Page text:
and around, then deposits me on the beach a couple of
dozen yards away spitting out water, with no idea of
where I am or how I got there.
The metaphors for the net are all wrong. There's nothing
less like the ocean, the cosmos, or the highway. There
are no no vistas here, no expanses stretching out endlessly
ahead of you. And there is no frontier, no place to
go out there that someone else hasn't been before. The
net has nothing to do with the wide-open spaces of the
New World, and everything to do with the cramped, crooked
cities of the old.
It's urban, close, interior. Forget about cyberspace;
this is cyberville, cyberstadt, cyber-ciudad. You want
a good metaphor for the internet, go to Venice in February.
You thread your way down foggy streets and over bridges
till you lose all sense of compass direction, and then
all of a sudden you break into some glorious piazza.
The rusty gate on the alley over there might open into
a lush garden, and behind that might be a palazzo with
long enfilades of rooms and galleries, but you can't
see anything from the street. It's a place you get to
know as an accumulation of paths and hidden passages,
the way a woodsman knows the forest. A Venetian friend
told me once that she knows no more pathetic sight than
watching one of her neighbors trying to give some help
to a tourist who holds out a map and asks how to get
to the San Rocco. We Venetians have no idea how to read
a map of our city, she said, all we know is how to get
from A to B without getting our feet wet.
That's perfect for the Internet: the virtual Rialto.
Except that Venice is too permanent -- you come back
after 50 years and everything's right where it was when
you left. Whereas on the internet addresses and connections
the global Id
Australian novelist Peter Goldsworthy commented in 2005
net is less a World Wide Web than a collective id. ...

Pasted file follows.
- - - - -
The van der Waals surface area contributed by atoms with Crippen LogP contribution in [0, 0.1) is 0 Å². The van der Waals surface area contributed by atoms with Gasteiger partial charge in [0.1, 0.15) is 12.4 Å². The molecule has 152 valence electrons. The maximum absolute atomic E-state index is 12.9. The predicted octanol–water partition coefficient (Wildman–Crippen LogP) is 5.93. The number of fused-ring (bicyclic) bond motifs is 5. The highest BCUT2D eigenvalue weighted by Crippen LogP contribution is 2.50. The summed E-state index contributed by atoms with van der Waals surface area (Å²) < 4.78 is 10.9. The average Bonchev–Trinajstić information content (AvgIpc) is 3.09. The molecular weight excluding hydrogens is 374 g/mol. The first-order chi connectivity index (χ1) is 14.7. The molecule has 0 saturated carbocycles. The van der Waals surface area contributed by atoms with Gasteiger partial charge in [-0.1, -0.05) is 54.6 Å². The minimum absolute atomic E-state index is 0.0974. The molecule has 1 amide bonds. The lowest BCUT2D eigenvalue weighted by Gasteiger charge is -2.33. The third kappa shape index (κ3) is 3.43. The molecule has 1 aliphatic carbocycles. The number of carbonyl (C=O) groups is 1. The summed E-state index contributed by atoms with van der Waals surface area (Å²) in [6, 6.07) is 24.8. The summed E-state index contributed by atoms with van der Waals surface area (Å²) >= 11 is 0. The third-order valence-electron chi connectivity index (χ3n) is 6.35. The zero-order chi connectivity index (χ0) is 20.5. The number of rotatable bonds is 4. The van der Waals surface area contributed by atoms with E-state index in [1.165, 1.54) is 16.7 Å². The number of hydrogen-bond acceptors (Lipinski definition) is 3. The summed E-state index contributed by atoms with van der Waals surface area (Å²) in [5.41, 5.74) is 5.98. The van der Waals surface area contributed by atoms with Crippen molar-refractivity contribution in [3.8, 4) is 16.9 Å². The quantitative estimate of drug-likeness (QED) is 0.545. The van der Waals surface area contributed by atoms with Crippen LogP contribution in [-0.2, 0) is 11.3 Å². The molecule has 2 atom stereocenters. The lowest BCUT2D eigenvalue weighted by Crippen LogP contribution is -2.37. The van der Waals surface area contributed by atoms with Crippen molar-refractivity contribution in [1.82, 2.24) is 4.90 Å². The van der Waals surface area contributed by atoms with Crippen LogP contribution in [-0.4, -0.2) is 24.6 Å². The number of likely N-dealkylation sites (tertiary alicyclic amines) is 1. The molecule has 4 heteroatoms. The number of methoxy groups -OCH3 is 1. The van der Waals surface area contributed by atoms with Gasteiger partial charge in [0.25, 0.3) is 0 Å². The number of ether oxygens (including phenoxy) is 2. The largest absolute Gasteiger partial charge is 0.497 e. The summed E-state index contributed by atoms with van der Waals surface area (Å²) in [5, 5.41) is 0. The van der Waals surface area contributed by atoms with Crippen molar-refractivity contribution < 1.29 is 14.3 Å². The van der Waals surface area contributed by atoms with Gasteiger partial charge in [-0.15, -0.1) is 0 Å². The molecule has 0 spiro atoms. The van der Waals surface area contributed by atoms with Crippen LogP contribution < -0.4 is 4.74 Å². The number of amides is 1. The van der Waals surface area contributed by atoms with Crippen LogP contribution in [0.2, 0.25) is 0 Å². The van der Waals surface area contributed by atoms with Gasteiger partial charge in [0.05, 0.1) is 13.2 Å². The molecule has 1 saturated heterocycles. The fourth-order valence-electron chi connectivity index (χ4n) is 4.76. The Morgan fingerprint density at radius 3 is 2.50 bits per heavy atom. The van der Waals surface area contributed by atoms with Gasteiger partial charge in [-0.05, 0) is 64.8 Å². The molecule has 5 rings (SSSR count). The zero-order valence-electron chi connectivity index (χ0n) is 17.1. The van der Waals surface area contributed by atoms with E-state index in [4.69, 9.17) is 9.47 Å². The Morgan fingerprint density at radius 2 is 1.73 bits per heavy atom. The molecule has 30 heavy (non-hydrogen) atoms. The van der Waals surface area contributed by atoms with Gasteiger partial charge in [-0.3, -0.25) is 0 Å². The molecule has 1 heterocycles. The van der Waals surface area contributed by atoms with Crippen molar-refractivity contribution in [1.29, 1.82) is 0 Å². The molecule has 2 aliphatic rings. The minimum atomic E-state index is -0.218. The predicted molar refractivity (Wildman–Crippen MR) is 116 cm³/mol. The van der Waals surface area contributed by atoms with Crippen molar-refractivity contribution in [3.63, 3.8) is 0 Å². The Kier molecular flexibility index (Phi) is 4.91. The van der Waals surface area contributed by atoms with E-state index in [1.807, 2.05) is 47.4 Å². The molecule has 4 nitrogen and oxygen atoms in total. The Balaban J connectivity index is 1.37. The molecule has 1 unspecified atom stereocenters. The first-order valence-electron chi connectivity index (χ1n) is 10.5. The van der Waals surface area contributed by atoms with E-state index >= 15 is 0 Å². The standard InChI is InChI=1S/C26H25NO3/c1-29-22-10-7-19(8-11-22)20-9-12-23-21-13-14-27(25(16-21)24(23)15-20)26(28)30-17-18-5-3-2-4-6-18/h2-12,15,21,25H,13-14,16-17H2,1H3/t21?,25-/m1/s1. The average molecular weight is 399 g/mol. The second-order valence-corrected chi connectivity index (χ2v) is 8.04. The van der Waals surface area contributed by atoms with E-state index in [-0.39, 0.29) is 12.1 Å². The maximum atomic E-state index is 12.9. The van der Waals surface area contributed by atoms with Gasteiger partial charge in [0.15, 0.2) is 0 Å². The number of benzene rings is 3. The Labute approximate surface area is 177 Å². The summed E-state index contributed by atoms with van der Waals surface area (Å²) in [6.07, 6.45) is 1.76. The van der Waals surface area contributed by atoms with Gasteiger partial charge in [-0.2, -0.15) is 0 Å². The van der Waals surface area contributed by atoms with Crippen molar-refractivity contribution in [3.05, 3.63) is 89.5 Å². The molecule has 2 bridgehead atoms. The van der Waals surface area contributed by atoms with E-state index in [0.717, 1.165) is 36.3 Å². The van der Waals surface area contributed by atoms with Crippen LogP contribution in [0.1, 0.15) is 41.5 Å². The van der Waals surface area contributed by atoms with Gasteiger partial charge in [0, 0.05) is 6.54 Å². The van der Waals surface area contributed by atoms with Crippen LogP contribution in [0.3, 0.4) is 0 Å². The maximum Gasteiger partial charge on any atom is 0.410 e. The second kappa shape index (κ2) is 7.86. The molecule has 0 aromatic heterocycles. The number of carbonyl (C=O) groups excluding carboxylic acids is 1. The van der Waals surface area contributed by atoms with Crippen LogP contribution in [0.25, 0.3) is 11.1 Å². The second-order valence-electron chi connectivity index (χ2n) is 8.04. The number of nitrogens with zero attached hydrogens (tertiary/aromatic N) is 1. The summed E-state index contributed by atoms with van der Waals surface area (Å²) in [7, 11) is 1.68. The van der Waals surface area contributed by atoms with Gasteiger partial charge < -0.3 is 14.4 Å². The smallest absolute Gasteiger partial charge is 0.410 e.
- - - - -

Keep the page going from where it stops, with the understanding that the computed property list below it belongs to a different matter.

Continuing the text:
the net is to some extent a cyber manifestation of our
collective unconsciousness. All our deepest, darkest
and most thrilling secret impulses can be found there,
allowed out on parole in relative safety. Carnival fun,
certainly - maskenfreiheit, the freedom of
movement behind masks. But also the freedom of movement
without masks - and especially without clothes
The net can of course be used (and abused) as a model
for conceptualising organisms, societies and markets.
MIT robotics specialist Rodney Brooks commented in 2007
we look back over recent centuries we will see the brain
described as a hydrodynamic machine, clockwork, and
as a steam engine. When I was a child in the 1950's
I read that the human brain was a telephone switching
network. Later it became a digital computer, and then
a massively parallel digital computer. A few years ago
someone put up their hand after a talk I had given at
the University of Utah and asked a question I had been
waiting for for a couple of years: "Isn't the human
brain just like the world wide web?".
net has thus unsurprisingly featured as a model in works
such as Leslie Pal's 1997 paper
'Virtual Policy Networks: The Internet as a Model of Contemporary
Governance?', Paul Treanor's 'The Internet As Hyper-Liberalism'
in Telepolis (1996), Charles Henderson's 'The
Internet As A Metaphor For God' in 50(1/2) Cross Currents